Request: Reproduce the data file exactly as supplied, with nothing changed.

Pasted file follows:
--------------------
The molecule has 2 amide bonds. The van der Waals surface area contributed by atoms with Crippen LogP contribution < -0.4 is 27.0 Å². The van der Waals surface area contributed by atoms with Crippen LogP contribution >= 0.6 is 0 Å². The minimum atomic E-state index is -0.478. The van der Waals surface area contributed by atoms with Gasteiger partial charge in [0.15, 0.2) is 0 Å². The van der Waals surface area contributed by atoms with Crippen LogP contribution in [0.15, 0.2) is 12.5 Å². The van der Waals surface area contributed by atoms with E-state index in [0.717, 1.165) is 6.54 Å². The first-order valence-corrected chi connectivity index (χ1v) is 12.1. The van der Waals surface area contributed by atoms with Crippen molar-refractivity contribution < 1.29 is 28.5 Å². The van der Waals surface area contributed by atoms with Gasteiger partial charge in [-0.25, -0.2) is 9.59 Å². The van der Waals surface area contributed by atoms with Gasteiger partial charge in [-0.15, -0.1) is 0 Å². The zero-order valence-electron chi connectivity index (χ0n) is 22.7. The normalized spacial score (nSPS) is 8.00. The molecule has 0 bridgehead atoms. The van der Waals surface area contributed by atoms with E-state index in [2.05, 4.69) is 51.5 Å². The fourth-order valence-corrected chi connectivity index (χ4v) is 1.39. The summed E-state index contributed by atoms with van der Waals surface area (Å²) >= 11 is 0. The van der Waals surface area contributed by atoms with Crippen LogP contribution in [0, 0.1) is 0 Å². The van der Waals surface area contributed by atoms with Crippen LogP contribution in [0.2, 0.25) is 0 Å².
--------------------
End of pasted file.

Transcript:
The molecule has 2 amide bonds. The van der Waals surface area contributed by atoms with Crippen LogP contribution < -0.4 is 27.0 Å². The van der Waals surface area contributed by atoms with Crippen LogP contribution >= 0.6 is 0 Å². The minimum atomic E-state index is -0.478. The van der Waals surface area contributed by atoms with Gasteiger partial charge in [0.15, 0.2) is 0 Å². The van der Waals surface area contributed by atoms with Crippen LogP contribution in [0.15, 0.2) is 12.5 Å². The van der Waals surface area contributed by atoms with E-state index in [0.717, 1.165) is 6.54 Å². The first-order valence-corrected chi connectivity index (χ1v) is 12.1. The van der Waals surface area contributed by atoms with Crippen molar-refractivity contribution < 1.29 is 28.5 Å². The van der Waals surface area contributed by atoms with Gasteiger partial charge in [-0.25, -0.2) is 9.59 Å². The van der Waals surface area contributed by atoms with Gasteiger partial charge in [-0.15, -0.1) is 0 Å². The zero-order valence-electron chi connectivity index (χ0n) is 22.7. The normalized spacial score (nSPS) is 8.00. The molecule has 0 bridgehead atoms. The van der Waals surface area contributed by atoms with E-state index in [2.05, 4.69) is 51.5 Å². The fourth-order valence-corrected chi connectivity index (χ4v) is 1.39. The summed E-state index contributed by atoms with van der Waals surface area (Å²) >= 11 is 0. The van der Waals surface area contributed by atoms with Crippen LogP contribution in [0, 0.1) is 0 Å². The van der Waals surface area contributed by atoms with Crippen LogP contribution in [0.2, 0.25) is 0 Å².